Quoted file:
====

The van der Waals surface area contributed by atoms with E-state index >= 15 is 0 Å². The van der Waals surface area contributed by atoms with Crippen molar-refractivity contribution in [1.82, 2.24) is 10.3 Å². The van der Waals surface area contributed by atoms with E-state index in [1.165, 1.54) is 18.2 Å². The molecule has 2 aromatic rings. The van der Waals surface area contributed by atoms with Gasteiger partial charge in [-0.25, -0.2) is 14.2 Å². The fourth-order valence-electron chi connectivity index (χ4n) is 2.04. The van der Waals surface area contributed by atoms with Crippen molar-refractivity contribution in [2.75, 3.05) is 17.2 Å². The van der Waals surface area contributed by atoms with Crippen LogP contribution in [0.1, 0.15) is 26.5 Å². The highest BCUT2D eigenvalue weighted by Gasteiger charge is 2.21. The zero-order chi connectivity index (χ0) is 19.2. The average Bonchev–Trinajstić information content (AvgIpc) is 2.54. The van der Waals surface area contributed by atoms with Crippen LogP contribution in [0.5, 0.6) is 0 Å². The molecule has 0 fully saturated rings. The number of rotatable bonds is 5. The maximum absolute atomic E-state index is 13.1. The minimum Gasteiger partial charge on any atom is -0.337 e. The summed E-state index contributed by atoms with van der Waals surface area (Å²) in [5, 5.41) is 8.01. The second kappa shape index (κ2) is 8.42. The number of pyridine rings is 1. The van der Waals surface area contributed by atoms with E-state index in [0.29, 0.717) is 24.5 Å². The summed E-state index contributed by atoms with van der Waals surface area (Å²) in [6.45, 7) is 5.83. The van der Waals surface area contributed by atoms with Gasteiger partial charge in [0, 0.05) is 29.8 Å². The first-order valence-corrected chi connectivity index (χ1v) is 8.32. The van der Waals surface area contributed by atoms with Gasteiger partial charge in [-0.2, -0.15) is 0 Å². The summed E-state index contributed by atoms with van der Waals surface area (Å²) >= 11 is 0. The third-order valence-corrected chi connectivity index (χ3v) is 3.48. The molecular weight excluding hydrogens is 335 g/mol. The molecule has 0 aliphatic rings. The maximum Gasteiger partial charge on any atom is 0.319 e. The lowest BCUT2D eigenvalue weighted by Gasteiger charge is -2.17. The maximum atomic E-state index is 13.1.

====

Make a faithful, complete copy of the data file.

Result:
The van der Waals surface area contributed by atoms with E-state index >= 15 is 0 Å². The van der Waals surface area contributed by atoms with Crippen molar-refractivity contribution in [1.82, 2.24) is 10.3 Å². The van der Waals surface area contributed by atoms with E-state index in [1.165, 1.54) is 18.2 Å². The molecule has 2 aromatic rings. The van der Waals surface area contributed by atoms with Gasteiger partial charge in [-0.25, -0.2) is 14.2 Å². The fourth-order valence-electron chi connectivity index (χ4n) is 2.04. The van der Waals surface area contributed by atoms with Crippen molar-refractivity contribution in [2.75, 3.05) is 17.2 Å². The van der Waals surface area contributed by atoms with Crippen LogP contribution in [0.1, 0.15) is 26.5 Å². The highest BCUT2D eigenvalue weighted by Gasteiger charge is 2.21. The zero-order chi connectivity index (χ0) is 19.2. The average Bonchev–Trinajstić information content (AvgIpc) is 2.54. The van der Waals surface area contributed by atoms with Crippen LogP contribution in [0.5, 0.6) is 0 Å². The molecule has 0 fully saturated rings. The number of rotatable bonds is 5. The maximum absolute atomic E-state index is 13.1. The minimum Gasteiger partial charge on any atom is -0.337 e. The summed E-state index contributed by atoms with van der Waals surface area (Å²) in [5, 5.41) is 8.01. The second kappa shape index (κ2) is 8.42. The number of pyridine rings is 1. The van der Waals surface area contributed by atoms with E-state index in [0.29, 0.717) is 24.5 Å². The summed E-state index contributed by atoms with van der Waals surface area (Å²) in [6.45, 7) is 5.83. The van der Waals surface area contributed by atoms with Gasteiger partial charge in [0, 0.05) is 29.8 Å². The first-order valence-corrected chi connectivity index (χ1v) is 8.32. The van der Waals surface area contributed by atoms with Gasteiger partial charge in [-0.2, -0.15) is 0 Å². The summed E-state index contributed by atoms with van der Waals surface area (Å²) >= 11 is 0. The third-order valence-corrected chi connectivity index (χ3v) is 3.48. The molecular weight excluding hydrogens is 335 g/mol. The molecule has 0 aliphatic rings. The maximum Gasteiger partial charge on any atom is 0.319 e. The lowest BCUT2D eigenvalue weighted by Gasteiger charge is -2.17. The maximum atomic E-state index is 13.1.